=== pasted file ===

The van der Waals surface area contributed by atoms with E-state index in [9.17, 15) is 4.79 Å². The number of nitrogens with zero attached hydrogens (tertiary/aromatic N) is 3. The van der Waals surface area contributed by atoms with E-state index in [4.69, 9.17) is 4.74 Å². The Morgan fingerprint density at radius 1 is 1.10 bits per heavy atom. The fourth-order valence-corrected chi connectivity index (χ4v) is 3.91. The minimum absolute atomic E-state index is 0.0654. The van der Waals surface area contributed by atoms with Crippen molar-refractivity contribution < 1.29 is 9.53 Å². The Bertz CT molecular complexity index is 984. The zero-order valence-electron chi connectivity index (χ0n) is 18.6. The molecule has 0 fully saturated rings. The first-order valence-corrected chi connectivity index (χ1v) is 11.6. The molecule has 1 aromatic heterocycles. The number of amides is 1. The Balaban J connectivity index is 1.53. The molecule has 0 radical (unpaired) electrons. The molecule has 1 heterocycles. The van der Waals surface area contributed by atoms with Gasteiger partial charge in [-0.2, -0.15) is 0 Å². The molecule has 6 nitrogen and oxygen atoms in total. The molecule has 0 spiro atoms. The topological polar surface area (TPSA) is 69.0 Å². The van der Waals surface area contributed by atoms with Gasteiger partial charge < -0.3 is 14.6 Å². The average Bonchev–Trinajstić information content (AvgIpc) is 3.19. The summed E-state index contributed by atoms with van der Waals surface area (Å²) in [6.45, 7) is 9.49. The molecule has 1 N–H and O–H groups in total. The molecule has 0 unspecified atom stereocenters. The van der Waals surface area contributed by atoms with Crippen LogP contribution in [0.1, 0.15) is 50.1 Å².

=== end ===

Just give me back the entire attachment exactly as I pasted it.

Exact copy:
The van der Waals surface area contributed by atoms with E-state index in [9.17, 15) is 4.79 Å². The number of nitrogens with zero attached hydrogens (tertiary/aromatic N) is 3. The van der Waals surface area contributed by atoms with E-state index in [4.69, 9.17) is 4.74 Å². The Morgan fingerprint density at radius 1 is 1.10 bits per heavy atom. The fourth-order valence-corrected chi connectivity index (χ4v) is 3.91. The minimum absolute atomic E-state index is 0.0654. The van der Waals surface area contributed by atoms with Crippen molar-refractivity contribution < 1.29 is 9.53 Å². The Bertz CT molecular complexity index is 984. The zero-order valence-electron chi connectivity index (χ0n) is 18.6. The molecule has 0 fully saturated rings. The first-order valence-corrected chi connectivity index (χ1v) is 11.6. The molecule has 1 aromatic heterocycles. The number of amides is 1. The Balaban J connectivity index is 1.53. The molecule has 0 radical (unpaired) electrons. The molecule has 1 heterocycles. The van der Waals surface area contributed by atoms with Gasteiger partial charge in [-0.2, -0.15) is 0 Å². The molecule has 6 nitrogen and oxygen atoms in total. The molecule has 0 spiro atoms. The topological polar surface area (TPSA) is 69.0 Å². The van der Waals surface area contributed by atoms with Gasteiger partial charge < -0.3 is 14.6 Å². The average Bonchev–Trinajstić information content (AvgIpc) is 3.19. The summed E-state index contributed by atoms with van der Waals surface area (Å²) in [6.45, 7) is 9.49. The molecule has 1 N–H and O–H groups in total. The molecule has 0 unspecified atom stereocenters. The van der Waals surface area contributed by atoms with Crippen LogP contribution in [0.1, 0.15) is 50.1 Å².